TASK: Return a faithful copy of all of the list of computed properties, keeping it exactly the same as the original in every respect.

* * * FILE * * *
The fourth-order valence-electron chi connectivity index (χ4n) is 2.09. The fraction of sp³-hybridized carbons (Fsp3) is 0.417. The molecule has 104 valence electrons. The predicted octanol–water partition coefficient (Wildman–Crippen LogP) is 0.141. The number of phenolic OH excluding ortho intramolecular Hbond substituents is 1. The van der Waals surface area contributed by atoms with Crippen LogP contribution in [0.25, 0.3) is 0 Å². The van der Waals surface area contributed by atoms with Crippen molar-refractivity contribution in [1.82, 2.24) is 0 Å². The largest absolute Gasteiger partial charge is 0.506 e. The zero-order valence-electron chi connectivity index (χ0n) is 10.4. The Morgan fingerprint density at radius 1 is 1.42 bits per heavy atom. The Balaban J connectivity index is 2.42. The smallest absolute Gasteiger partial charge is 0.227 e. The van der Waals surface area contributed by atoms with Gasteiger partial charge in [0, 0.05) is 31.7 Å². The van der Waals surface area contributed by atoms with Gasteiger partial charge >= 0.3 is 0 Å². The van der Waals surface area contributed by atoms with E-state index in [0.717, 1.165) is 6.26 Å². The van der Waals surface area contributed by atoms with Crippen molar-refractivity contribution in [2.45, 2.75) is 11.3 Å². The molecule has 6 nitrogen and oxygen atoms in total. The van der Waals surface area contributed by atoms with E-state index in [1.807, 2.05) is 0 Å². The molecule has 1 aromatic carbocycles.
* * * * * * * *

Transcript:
The fourth-order valence-electron chi connectivity index (χ4n) is 2.09. The fraction of sp³-hybridized carbons (Fsp3) is 0.417. The molecule has 104 valence electrons. The predicted octanol–water partition coefficient (Wildman–Crippen LogP) is 0.141. The number of phenolic OH excluding ortho intramolecular Hbond substituents is 1. The van der Waals surface area contributed by atoms with Crippen LogP contribution in [0.25, 0.3) is 0 Å². The van der Waals surface area contributed by atoms with Crippen molar-refractivity contribution in [1.82, 2.24) is 0 Å². The largest absolute Gasteiger partial charge is 0.506 e. The zero-order valence-electron chi connectivity index (χ0n) is 10.4. The Morgan fingerprint density at radius 1 is 1.42 bits per heavy atom. The Balaban J connectivity index is 2.42. The smallest absolute Gasteiger partial charge is 0.227 e. The van der Waals surface area contributed by atoms with Gasteiger partial charge in [0, 0.05) is 31.7 Å². The van der Waals surface area contributed by atoms with Gasteiger partial charge >= 0.3 is 0 Å². The van der Waals surface area contributed by atoms with E-state index in [0.717, 1.165) is 6.26 Å². The van der Waals surface area contributed by atoms with Crippen molar-refractivity contribution in [2.45, 2.75) is 11.3 Å². The molecule has 6 nitrogen and oxygen atoms in total. The van der Waals surface area contributed by atoms with E-state index in [1.807, 2.05) is 0 Å². The molecule has 1 aromatic carbocycles.